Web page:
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BY WALKER L. CISLER
HEINRICH MANDEL, elected in 1976 as a Foreign Associate of the National Academy of Engineering, died on January 24, 1979. He was a Professor, Doctor of Engineering, Doctor of Philosophy, and Chairman of the Management Board of ...
HEINRICH MANDEL, elected in 1976 as a Foreign Associate of the National Academy of Engineering, died on January 24, 1979. He was a Professor, Doctor of Engineering, Doctor of Philosophy, and Chairman of the Management Board of Rheinisch Westfalisches Elektrizitatswerk AG (RWE). He will long be remembered not only for his outstanding leadership of a great electric utility system but, more particularly, for his incisive analysis of the current world energy crisis. Professor Mandel saw clearly the developing shortages of petroleum and gas and the potential dangers from intensified competition for diminishing supplies. He was convinced that the future well-being of many countries was closely linked with an adequate supply of energy at favorable prices, that a substitute must be found for the failing contribution of oil and gas, and that the substitute must be nuclear fission.
Heinrich Mandel was born on August 11, 1919, in Prague, Czechoslovakia, where his family had lived for several generations. He studied mechanical engineering at the local Institute of Technology and received his Doctor of Engineering degree in 1943. After military service during the war, he joined the RWE organization in 1948. In 1950 he entered the University of Cologne to study physics and was granted a Doctor of Philosophy degree in 1952. He accepted a professorship at Technische Hochschule Aachen in 1963, a post he held for the rest of his life. After completing his studies at Cologne, Heinrich Mandel devoted himself to the prognosis of electric power demand and total energy requirements. After 1955 the German Federal Republic again was allowed to work on nuclear power plant technology, and from then on, Professor Mandel had a key role in its development. He recognized that, in the long run, a dependable energy supply was impossible without it. Largely as a result of his drive and leadership, a small, 15-megawatt nuclear power plant was built at Kahl/Main in 1958. Experience acquired there and at the demonstration plant at Gundremmingen/Danube provided an important background for the further development of nuclear power in the Federal Republic, culminating in the construction and successful operation of two 1,200-megawatt nuclear units at Bilbis. He was cofounder of the German Society for the Regeneration of Nuclear Fuels, a constant supporter of German centrifuge technology and of a European enrichment industry. He was President of the German Atomic Forum.
In 1961 Heinrich Mandel was elected to the Board of Manage ment of RWE with principal responsibilities for construction and operation of power plants. In addition to the successful introduction of nuclear power, spoken of above, he had a key role in the develop ment of power plants burning brown coal. These plants, using pro gressively larger units up to today's 600-megawatt machines, were an important factor in controlling electric power costs and thus contributing to the favorable development of the German economy.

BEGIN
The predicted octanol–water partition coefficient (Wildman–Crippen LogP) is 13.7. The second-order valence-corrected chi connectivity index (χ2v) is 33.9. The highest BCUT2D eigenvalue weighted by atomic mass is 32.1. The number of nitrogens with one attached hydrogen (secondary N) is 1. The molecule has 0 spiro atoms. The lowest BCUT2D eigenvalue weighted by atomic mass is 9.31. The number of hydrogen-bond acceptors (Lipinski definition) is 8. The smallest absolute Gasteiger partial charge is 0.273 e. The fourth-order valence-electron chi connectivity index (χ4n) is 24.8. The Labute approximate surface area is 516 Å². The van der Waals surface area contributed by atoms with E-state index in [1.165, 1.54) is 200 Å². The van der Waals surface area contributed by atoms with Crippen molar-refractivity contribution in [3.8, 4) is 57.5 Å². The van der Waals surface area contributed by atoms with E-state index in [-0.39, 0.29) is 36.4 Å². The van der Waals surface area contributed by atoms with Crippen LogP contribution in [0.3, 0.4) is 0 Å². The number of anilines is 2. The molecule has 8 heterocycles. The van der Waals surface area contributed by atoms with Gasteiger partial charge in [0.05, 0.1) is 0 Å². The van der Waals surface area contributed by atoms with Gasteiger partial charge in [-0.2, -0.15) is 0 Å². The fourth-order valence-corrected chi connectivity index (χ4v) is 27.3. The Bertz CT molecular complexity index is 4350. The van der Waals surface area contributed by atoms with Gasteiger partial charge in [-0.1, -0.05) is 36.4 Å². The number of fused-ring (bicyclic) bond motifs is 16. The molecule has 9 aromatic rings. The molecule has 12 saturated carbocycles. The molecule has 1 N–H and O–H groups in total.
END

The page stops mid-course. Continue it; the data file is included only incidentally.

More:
Heinrich Mandel's ideas concerning energy policies reached far beyond the boundaries of West Germany. He ably represented his country on many international energy bodies . He was constantly sought after as a participant in conferences and forums. He presented many papers on the basic importance of conservation, on the environmental impact of energy, and on the need to find a substitute for the dwindling reserves of oil and gas.
In 1977 he was elected Chairman of the Executive Council of the World Energy Conference, a position he held until his death. In the same year an honorary Doctorate of Engineering was conferred upon Heinrich Mandel by Michigan Technological University. Heinrich Mandel was deeply concerned with the substantial differences between nations in economic development. He believed that an important factor in the past development of industrialized nations had been a supply of energy at favorable costs and in adequate amounts. He also believed that the gap between industrialized nations and developing countries can be narrowed only if adequate supplies of energy are available to developing nations. He therefore urged that the industrialized nations push ahead with the development of nuclear power so that a greater share of the diminishing supply of oil and gas would be available to the developing countries.
He was well aware of the worldwide concern with the proliferation of nuclear weapons, but he nevertheless insisted that the breeder reactor was an essential part of the nuclear program and that the long-term potential of nuclear power could only be reached with a balanced program including the breeder reactor. He was convinced that the proliferation problem could be solved through International Atomic Energy Association controls and cooperative agreements.
Heinrich Mandel's untimely death is a great loss to the entire world. He will long be remembered for his early recognition of the developing energy crisis and, most particularly, for his constant readiness to support his ideas on how the crisis might be met with well-considered reasons. His life philosophy is probably best reflected by his statement to the graduating class at Michigan Technological University on May 21, 1977: "I fully believe that it is possible to make our world a better place to live in ..."